Human Limits in Machine Learning: Prediction of Plant Phenotypes Using Soil Microbiome Data

by   Rosa Aghdam, et al.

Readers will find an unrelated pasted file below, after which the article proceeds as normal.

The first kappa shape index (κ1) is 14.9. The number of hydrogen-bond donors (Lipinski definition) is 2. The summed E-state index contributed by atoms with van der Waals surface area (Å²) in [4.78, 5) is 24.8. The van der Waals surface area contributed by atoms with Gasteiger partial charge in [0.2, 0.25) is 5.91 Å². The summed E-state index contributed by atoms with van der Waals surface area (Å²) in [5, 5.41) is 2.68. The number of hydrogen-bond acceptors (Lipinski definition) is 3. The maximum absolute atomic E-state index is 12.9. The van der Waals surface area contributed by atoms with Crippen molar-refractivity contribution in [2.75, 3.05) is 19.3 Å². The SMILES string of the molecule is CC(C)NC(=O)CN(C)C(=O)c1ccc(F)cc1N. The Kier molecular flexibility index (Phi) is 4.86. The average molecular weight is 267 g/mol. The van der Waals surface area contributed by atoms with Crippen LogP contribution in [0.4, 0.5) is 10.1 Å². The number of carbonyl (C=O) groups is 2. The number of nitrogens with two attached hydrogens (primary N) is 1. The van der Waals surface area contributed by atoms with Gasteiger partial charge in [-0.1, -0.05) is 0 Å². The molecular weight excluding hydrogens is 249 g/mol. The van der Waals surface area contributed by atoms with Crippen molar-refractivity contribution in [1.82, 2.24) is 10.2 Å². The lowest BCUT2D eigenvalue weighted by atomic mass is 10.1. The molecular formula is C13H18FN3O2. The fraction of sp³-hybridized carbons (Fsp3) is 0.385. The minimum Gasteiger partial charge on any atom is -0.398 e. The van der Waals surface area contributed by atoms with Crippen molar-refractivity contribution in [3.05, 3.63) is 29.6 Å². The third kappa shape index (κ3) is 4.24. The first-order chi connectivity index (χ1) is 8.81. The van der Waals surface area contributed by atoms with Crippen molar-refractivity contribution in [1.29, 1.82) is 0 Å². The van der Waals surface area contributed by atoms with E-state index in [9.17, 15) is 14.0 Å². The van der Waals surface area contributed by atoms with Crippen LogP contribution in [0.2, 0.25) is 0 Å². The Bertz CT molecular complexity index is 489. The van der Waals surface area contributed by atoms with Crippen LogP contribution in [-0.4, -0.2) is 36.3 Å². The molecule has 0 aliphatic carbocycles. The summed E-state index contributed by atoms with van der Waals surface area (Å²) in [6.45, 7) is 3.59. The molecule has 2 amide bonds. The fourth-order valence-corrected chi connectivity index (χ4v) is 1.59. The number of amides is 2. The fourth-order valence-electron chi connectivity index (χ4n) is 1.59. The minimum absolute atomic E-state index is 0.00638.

The preservation of soil health has been identified as one of the main challenges of the XXI century given its vast (and potentially threatening) ramifications in agriculture, human health and biodiversity. Here, we provide the first deep investigation of the predictive potential of machine-learning models to understand the connections between soil and biological phenotypes. Indeed, we investigate an integrative framework performing accurate machine-learning-based prediction of plant phenotypes from biological, chemical and physical properties of the soil via two models: random forest and Bayesian neural network. We show that prediction is improved, as evidenced by higher weighted F1 scores, when incorporating into the models environmental features like soil physicochemical properties and microbial population density in addition to the microbiome information. Furthermore, by exploring multiple data preprocessing strategies such as normalization, zero replacement, and data augmentation, we confirm that human decisions have a huge impact on the predictive performance. In particular, we show that the naive total sum scaling normalization that is commonly used in microbiome research is not the optimal strategy to maximize predictive power. In addition, we find that accurately defined labels are more important than normalization, taxonomic level or model characteristics. That is, if humans are unable to classify the samples and provide accurate labels, the performance of machine-learning models will be limited. Lastly, we present strategies for domain scientists via a full model selection decision tree to identify the human choices that maximize the prediction power of the models. Our work is accompanied by open source reproducible scripts ( for maximum outreach among the microbiome research community.


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